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How the economic value of an ecosystem or a society is determined?
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Like everything else:  supply and demand.

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Since the 20th century, the speed of human urbanization is accelerating. According to the 1997 UN-Habitat forecast, more than 60% of the world's population will live in cities by 2030, and the world urbanization level will reach 61% by 2050. Therefore, the city as a gathering place for human beings has become the inevitable development of human history. Even so, human beings are inseparable from the natural world by clothing, food, shelter, and travel. Cities must rely on ecosystems that provide material and energy and can accept their “metabolized” waste. Studies in 29 large cities in the Baltic Sea region of Europe have shown that the area of ​​any urban ecological support system is at least 500 to 1000 times the area of ​​the city. However, at the same time as the speed of urbanization has accelerated, urban environmental problems have become increasingly prominent and the natural environment has been seriously damaged. The contradiction between social, economic development and natural ecological protection has brought the city's development to a severe test.

In 1984, Ma Shijun proposed the concept of “social-economic-natural complex ecosystem”. The city is a concrete embodiment of the socio-economic-natural complex ecosystem. Obviously, the natural ecosystems in cities constitute the framework of the city and are the basis for public health and urban environmental improvement. Urban ecosystems are very effective for in situ solutions to regional environmental problems (air pollution, noise, etc.) within cities. Therefore, the study of urban ecosystem function is even more important. Generally speaking, the urban ecosystem is composed of parks, rivers, forests, farmland, orchard nurseries, street trees, squares, roof gardens and three-dimensional greening. It is a network structure composed of natural elements and artificial elements [3]. This paper focuses on the types and connotations of urban ecosystems and their service functions from the perspective of natural ecosystems, and discusses their importance in evaluating and maintaining urban environment and sustainable development, urban master planning and land use.

 Ecosystem service function

1 Concept and connotation of ecosystem service function

Since the 1970s, ecosystem services have become a scientific term and have become a branch of ecological and ecological economics research. Springer-Verlag first used the term “Service” for ecosystem services and listed the “environmental service” functions of natural ecosystems for humans, including pest control, insect pollination, fisheries, soil formation, soil and water conservation, climate regulation, Flood control, material circulation and atmospheric composition. Later, in 1981, the famous ecologists Ehrilship and Holdren discussed the role of ecosystems in soil fertility and gene bank maintenance, and systematically discussed how biodiversity loss will affect ecosystem services and whether Use advanced science and technology to replace the service functions of natural ecosystems. The term ecosystem service function is quickly accepted by ecologists.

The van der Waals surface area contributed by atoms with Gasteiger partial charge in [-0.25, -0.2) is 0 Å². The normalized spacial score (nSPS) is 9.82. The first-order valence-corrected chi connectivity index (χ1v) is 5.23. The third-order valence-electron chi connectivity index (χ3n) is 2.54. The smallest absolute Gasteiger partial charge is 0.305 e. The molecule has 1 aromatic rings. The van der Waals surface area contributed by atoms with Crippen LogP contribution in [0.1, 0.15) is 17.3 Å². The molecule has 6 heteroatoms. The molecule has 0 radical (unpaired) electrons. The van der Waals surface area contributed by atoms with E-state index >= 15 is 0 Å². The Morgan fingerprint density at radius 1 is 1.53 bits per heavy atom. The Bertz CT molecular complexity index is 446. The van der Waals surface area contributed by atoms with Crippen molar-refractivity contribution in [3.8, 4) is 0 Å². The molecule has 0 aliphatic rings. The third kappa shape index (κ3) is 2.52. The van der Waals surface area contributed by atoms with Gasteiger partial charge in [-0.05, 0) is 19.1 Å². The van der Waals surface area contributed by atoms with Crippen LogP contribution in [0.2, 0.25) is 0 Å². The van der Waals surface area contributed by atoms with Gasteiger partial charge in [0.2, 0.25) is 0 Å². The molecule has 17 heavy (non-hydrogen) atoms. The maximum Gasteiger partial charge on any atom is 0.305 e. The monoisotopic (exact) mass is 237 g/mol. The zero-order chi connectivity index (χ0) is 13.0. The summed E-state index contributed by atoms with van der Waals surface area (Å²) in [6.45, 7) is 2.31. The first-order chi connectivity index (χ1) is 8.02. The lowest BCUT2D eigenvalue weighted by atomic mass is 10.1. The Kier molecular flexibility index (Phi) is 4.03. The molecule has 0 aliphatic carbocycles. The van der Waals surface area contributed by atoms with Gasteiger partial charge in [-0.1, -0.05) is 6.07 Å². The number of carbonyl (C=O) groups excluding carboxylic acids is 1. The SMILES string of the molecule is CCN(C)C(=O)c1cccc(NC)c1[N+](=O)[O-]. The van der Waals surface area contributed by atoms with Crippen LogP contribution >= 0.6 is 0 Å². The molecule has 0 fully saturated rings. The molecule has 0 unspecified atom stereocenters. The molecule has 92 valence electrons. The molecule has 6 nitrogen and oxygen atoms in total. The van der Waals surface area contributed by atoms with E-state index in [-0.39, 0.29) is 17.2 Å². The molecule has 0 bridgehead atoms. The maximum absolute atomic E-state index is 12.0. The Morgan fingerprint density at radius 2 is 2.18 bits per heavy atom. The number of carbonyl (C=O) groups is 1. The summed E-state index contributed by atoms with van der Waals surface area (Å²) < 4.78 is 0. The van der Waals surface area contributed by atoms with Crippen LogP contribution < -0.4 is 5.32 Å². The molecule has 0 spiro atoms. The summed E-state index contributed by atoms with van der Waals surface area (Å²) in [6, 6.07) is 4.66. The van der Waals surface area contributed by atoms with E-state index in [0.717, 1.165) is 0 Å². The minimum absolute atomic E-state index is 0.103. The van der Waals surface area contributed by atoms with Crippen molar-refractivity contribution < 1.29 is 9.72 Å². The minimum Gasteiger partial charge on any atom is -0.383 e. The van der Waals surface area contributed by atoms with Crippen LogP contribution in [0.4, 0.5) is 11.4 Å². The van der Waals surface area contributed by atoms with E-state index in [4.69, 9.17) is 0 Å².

In 1997, Daily defined the ecosystem service function as: the natural environmental conditions and effects that human beings depend on to survive and sustain the ecosystem and ecological processes. He believes that it not only provides food, medicine and other production and living materials for human beings, but also creates and maintains the Earth's life support system and forms the environmental conditions necessary for human survival.

2 Type classification of ecosystem service functions

In 1997, Robert Costanza and others published "Global Ecosystem Service Functional Value and Natural Capital" in Nature, which caused great repercussions worldwide. Costanza et al. divided the global ecosystem types into 16 subcategories of 16 categories including oceans, forests, grasslands, wetlands, water surfaces, deserts, farmland, and cities; ecosystem services were divided into climate regulation, water regulation, and soil erosion control. 17 functions such as material circulation, pollution purification, and cultural entertainment value. The above 17 service function types can be basically divided into two major aspects: production and life.

An ecosystem is a complex of specific functions that interacts with a range of organisms and their surrounding abiotic environments. The city is an artificial-natural composite ecosystem formed in the process of human beings transforming nature and adapting to nature. In fact, compared with real natural ecosystems, urban ecosystems are characterized by rapid development, low energy and water use efficiency, regional strongness, and many human factors. Therefore, they are not mature natural ecosystems. The famous ecologist Odum proposed in 1971 that "the city can be regarded as a parasite of the biosphere."

An ecosystem is a complex of specific functions that interacts with a range of organisms and their surrounding abiotic environments. The city is an artificial-natural composite ecosystem formed in the process of human beings transforming nature and adapting to nature. In fact, compared with real natural ecosystems, urban ecosystems are characterized by rapid development, low energy and water use efficiency, regional strongness, and many human factors. Therefore, they are not mature natural ecosystems. The famous ecologist Odum proposed in 1971 that "the city can be regarded as a parasite of the biosphere."

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